In essentials: unity
In non-essentials: liberty
In all things: love (or charity, if you enjoy antiquity)
I’ve seen this dictum attributed to any number of church figureheads, but most often to St. Augustine. I figure he is responsible for so much of the current state of things in the church (for good or ill) that why not credit him this little nugget of wisdom, too.
And it is these three lines—regardless of who penned them—that have been rattling around in my head since last week’s CBF General Assembly in Fort Worth. Upon further reflection I think how we come to interpret them and sort out what belongs in which pile, so to speak, will dictate where the CBF is to go in the coming years.
There is a lot being written these days about how the church, or churches, should be “sticky.” To be sticky means that people come to your church and stay there. To be a sticky church you need sticky people: people whom other people want to be around. I think there is a lot to this idea of stickiness, but in light of the maxim above I wonder if the greater challenge for the CBF moving forward is learning to be “stretchy.”
Or maybe “elastic.” Whichever word you prefer, the idea is that we need to be able to keep our essential shape as we encounter new and different challenges, inside and out. If we are to make it much further into the 21st century we will have to be more stretchy than rigid, more elastic than brittle.
This does not mean—and this is important—that we cannot be strong. There is great strength in stretchiness, but it is a different kind of strength than perhaps we are used to. It is the strength of well-trained muscles as opposed to aging bone.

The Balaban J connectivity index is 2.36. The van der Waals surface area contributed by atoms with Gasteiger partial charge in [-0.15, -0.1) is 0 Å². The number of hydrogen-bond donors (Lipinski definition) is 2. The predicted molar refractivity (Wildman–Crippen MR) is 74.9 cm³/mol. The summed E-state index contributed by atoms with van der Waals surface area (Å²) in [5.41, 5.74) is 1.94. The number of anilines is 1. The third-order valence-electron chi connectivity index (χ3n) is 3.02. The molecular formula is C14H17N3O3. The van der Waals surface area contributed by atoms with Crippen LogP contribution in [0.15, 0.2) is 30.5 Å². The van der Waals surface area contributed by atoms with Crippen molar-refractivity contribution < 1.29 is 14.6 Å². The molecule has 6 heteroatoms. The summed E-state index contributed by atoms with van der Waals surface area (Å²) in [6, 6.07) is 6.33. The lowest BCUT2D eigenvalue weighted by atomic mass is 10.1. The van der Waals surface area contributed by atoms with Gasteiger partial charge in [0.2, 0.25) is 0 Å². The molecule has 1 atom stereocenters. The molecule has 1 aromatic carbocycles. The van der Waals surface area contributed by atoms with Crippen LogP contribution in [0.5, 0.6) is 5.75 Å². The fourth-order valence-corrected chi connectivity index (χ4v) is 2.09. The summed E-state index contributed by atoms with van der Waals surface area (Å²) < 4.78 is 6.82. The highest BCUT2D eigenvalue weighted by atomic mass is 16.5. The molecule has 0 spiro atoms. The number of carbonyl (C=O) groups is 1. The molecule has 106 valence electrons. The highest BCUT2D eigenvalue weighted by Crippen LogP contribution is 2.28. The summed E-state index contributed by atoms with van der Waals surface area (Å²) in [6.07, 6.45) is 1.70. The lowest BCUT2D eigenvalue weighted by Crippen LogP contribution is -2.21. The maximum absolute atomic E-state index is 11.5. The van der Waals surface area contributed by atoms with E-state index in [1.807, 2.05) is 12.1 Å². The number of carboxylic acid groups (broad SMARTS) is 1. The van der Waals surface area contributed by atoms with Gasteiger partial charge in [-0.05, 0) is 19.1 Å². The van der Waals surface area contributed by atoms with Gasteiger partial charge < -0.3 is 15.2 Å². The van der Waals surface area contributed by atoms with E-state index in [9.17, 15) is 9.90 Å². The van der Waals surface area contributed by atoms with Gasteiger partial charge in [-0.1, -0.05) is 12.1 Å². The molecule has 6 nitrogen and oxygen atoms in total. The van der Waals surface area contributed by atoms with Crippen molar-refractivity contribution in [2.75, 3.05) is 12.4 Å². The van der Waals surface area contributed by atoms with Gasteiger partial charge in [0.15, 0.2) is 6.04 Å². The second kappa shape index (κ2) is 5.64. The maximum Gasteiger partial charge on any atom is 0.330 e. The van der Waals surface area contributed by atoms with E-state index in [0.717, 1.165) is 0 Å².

In Ft. Worth there was a lot of talk about identity. This is a good thing. We need to be clear about who we are and why we are here before we can begin to think and pray about where we will go together. We will have to be clear on our essentials, and just as important, our non-essentials.
But essentials need not be fundamentals. We’re talking about essence, not foundation.
Fundamentals are strong like bone: unmoving and unyielding, they grow only to a point and then begin to decay. Essentials are strong like muscles: designed to stretch and move, but not so far that they lose their necessary shape. Unlike bone, muscles can always be strengthened, always be trained, always be pushed in new and different ways—ways we could not have thought possible when we first started using them. And if we work them hard but with care, muscles will become stronger with each exercise.
I left Ft. Worth genuinely excited about where CBF will go and what it will become. We are beginning to look forward more than we’re looking back; looking out the window to the world more than we’re checking ourselves in the mirror. We’re at a turning point, no doubt, and a good deal of wisdom, faith and Holy Spirit movement will be required.
But I’m excited to be a part of it. And I’m ready to hit the gym.